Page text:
The exact etiology of SSc is not completely understood, and both genetic and environmental factors are thought to contribute to the development of SSc.
SSc has been associated with familial clustering, and there is evidence of clusters of multiple other autoimmune diseases occurring in family members of patients with SSc.  Genomewide association studies have confirmed the association of major histocompatibility complex genetic region with SSc, similar to other autoimmune disorders such as systemic lupus erythematosus and rheumatoid arthritis. The association of specific human leukocyte antigens (HLA), including HLA DRB1*1104, DQA1*0501, and DQB1*0301, with SSc has been long known. Further, non-HLA loci such as PTPN22, NLRP1, STAT4, and IRF5 have also been implicated in the etiology of SSc.
Several environmental triggers have been associated with the subsequent development of SSc. These include infectious agents such as Cytomegalovirus (CMV), Epstein-Barr virus (EBV), and parvovirus B19. Exposure to silica dust has been associated with SSc , and exposure to other agents such as organic solvents, toluene, xylene, trichloroethylene, polyvinyl chloride has been occasionally linked. Cigarette smoking has not been proven to be a risk factor. Several scleroderma-like disorders (which can be differentiated from SSc by clinical, histopathologic, and laboratory features) have been associated with environmental exposures (contaminated rapeseed cooking oil with toxic oil syndrome and L-tryptophan with eosinophilia-myalgia syndrome).  Some drugs, such as bleomycin and cocaine, have been associated with the development of SSc-like illness.
Due to its rarity, epidemiological data for systemic sclerosis are sparse, and the incidence and prevalence reported in various studies are influenced by geography, case definition, and ascertainment methods. The estimated incidence of SSc in the United States was reported to be 19.3 new cases per million adults per year, with a prevalence of 242 cases per million adults in one study conducted in the Detroit area from 1989-1991.  In 2003, another study from Quebec reported a prevalence of 443 cases per million adults. The prevalence is greater in the United States and Australia than in Europe and Asia (Japan and Taiwan). The highest prevalence of SSc (660 cases per million adults) was noted among the Choctaw Native Americans from Oklahoma, further elicits the geographical difference in the prevalence of SSc.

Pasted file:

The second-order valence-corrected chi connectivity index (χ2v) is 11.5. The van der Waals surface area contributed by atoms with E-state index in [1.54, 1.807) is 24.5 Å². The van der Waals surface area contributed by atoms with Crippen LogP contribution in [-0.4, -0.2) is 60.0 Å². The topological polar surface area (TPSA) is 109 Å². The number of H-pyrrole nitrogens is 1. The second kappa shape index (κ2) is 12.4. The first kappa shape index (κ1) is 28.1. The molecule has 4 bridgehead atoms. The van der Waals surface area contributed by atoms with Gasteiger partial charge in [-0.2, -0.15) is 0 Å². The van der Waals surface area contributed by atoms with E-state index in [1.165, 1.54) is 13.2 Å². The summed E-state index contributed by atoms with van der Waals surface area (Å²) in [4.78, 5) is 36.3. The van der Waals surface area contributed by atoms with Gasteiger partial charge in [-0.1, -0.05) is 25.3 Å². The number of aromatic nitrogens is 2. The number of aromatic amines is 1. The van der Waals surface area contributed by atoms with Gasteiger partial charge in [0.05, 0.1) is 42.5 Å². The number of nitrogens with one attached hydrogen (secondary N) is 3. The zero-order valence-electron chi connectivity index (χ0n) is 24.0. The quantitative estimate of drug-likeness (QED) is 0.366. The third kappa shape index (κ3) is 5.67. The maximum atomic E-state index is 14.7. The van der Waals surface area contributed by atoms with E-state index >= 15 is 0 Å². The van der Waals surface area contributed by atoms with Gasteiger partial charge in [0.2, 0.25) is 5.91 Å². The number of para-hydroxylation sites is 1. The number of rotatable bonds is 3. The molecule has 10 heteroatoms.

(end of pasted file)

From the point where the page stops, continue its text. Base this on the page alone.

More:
There is an overall female predominance with a female to male ratio of about 5:1. Females tend to develop SSc at an earlier age compared to males. The peak age of onset is between 45 to 54 in African American females and between 55 to 64 in European American females. The disease is rare in children and teens below 15 years of age. Disease onset between ages 15 and 24 is rare, with an incidence of 21.2 per million in African American females and 11.16 per million in European American females. Patients with African ancestry have a higher risk of developing SSc, develop SSc at an earlier age, and develop more severe disease.
The pathophysiology of SSc is complex and not completely understood. The hallmarks of the disease are (1) vascular insult, (2) autoimmunity, and (3) tissue fibrosis. SSc has several clinical phenotypes, which can be attributed to differences in the contribution of these in the pathogenesis of the disease in each patient.